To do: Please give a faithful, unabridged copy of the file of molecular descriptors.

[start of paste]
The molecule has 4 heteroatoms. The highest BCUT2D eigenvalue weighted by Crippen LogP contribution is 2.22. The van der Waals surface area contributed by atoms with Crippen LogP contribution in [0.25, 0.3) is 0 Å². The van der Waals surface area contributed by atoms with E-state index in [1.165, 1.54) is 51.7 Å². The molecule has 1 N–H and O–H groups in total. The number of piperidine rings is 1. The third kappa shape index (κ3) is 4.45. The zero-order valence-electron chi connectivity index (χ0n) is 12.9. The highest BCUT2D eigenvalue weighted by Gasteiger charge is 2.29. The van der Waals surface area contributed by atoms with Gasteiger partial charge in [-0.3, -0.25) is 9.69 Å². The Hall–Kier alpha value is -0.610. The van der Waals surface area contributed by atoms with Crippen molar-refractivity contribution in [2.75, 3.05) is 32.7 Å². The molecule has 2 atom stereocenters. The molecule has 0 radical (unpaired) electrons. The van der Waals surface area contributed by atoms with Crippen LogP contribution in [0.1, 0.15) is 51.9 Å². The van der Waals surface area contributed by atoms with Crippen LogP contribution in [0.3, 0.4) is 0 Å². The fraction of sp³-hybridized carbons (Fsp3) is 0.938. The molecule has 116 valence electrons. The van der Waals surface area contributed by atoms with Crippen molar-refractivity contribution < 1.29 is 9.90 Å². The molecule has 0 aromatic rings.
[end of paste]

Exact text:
The molecule has 4 heteroatoms. The highest BCUT2D eigenvalue weighted by Crippen LogP contribution is 2.22. The van der Waals surface area contributed by atoms with Crippen LogP contribution in [0.25, 0.3) is 0 Å². The van der Waals surface area contributed by atoms with E-state index in [1.165, 1.54) is 51.7 Å². The molecule has 1 N–H and O–H groups in total. The number of piperidine rings is 1. The third kappa shape index (κ3) is 4.45. The zero-order valence-electron chi connectivity index (χ0n) is 12.9. The highest BCUT2D eigenvalue weighted by Gasteiger charge is 2.29. The van der Waals surface area contributed by atoms with Gasteiger partial charge in [-0.3, -0.25) is 9.69 Å². The Hall–Kier alpha value is -0.610. The van der Waals surface area contributed by atoms with Crippen molar-refractivity contribution in [2.75, 3.05) is 32.7 Å². The molecule has 2 atom stereocenters. The molecule has 0 radical (unpaired) electrons. The van der Waals surface area contributed by atoms with Crippen LogP contribution in [0.1, 0.15) is 51.9 Å². The van der Waals surface area contributed by atoms with Crippen LogP contribution in [0.3, 0.4) is 0 Å². The fraction of sp³-hybridized carbons (Fsp3) is 0.938. The molecule has 116 valence electrons. The van der Waals surface area contributed by atoms with Crippen molar-refractivity contribution < 1.29 is 9.90 Å². The molecule has 0 aromatic rings.